Schools are set up for students who can see. But around3,000 school-aged childrenin Australia have a vision impairment – 300 of these have a severe vision impairment or are blind. These children are generally educated in mainstream schools, sometimes with little support for their needs.
We interviewed 15 students aged 7-14 with a vision impairment attending state, Catholic, and independent schools. We also interviewed their parents and teachers.
We are both mothers of children born blind and are aware of the diverse range of schooling experiences for such students. We wanted to investigate why the disparity occurs and how students with vision impairments can be helped.
Our interviewees taught us some new things about their experiences at school, including what they wish their peers and teachers knew about them. Here are the four key messages they wanted to communicate.
1. Ask me what you need to know
Many teachers havenever met a student who is blind . These teachers are concerned at their ability to meet the needs of students with a vision impairment.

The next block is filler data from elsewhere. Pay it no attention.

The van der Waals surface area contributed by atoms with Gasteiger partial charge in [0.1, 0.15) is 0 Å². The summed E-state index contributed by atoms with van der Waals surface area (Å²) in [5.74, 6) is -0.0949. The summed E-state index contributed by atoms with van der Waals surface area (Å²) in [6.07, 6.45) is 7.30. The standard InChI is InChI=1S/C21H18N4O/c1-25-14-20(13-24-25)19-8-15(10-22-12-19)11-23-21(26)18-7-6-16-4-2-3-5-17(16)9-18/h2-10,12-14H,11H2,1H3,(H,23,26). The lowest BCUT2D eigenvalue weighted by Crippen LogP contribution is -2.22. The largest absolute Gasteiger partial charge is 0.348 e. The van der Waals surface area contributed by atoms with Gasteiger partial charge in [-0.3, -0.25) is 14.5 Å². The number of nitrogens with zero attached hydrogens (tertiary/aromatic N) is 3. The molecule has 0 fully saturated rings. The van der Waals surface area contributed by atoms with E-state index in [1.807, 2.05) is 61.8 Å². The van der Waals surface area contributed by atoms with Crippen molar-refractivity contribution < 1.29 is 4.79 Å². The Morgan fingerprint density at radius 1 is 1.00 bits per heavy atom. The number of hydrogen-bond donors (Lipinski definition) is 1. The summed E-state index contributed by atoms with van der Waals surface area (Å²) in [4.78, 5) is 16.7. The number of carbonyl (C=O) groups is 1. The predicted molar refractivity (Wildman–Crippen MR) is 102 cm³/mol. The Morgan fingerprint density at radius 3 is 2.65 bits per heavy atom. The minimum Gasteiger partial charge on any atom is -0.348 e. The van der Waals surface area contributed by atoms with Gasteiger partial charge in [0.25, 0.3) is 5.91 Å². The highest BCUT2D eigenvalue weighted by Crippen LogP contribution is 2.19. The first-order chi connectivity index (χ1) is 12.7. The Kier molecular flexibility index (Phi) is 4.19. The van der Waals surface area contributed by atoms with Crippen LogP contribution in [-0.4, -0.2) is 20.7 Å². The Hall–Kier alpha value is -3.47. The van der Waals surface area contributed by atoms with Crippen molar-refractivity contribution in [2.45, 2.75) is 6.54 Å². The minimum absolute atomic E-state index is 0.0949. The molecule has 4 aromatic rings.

It was clear from our interviews that students with vision impairments knew what they needed to enable them to participate in class. But they said teachers often provided the solution themselves instead of asking the students what worked best for them.
When we asked our interviewees why they didn’t offer up their own solutions, they said things like
to be honest I don’t really tell them, it’s only a hassle for them
only when it’s really important, I tell them
I have to teach them how to help me. I wish they would just ask.
One child said:
my teachers ask me – ‘is it better if I email you this image or worksheet, or would you like to access it the way everyone else accesses it through OneNote?’ I like being given that choice.
With reference to their peers, one student told us:
it gets really awkward when a classmate doesn’t understand what my vision impairment is. If my peers knew what I could see, it would be really helpful.
From these responses, it is clear students want their teachers and classmates to have an understanding of their vision impairment and ask how to best to support them.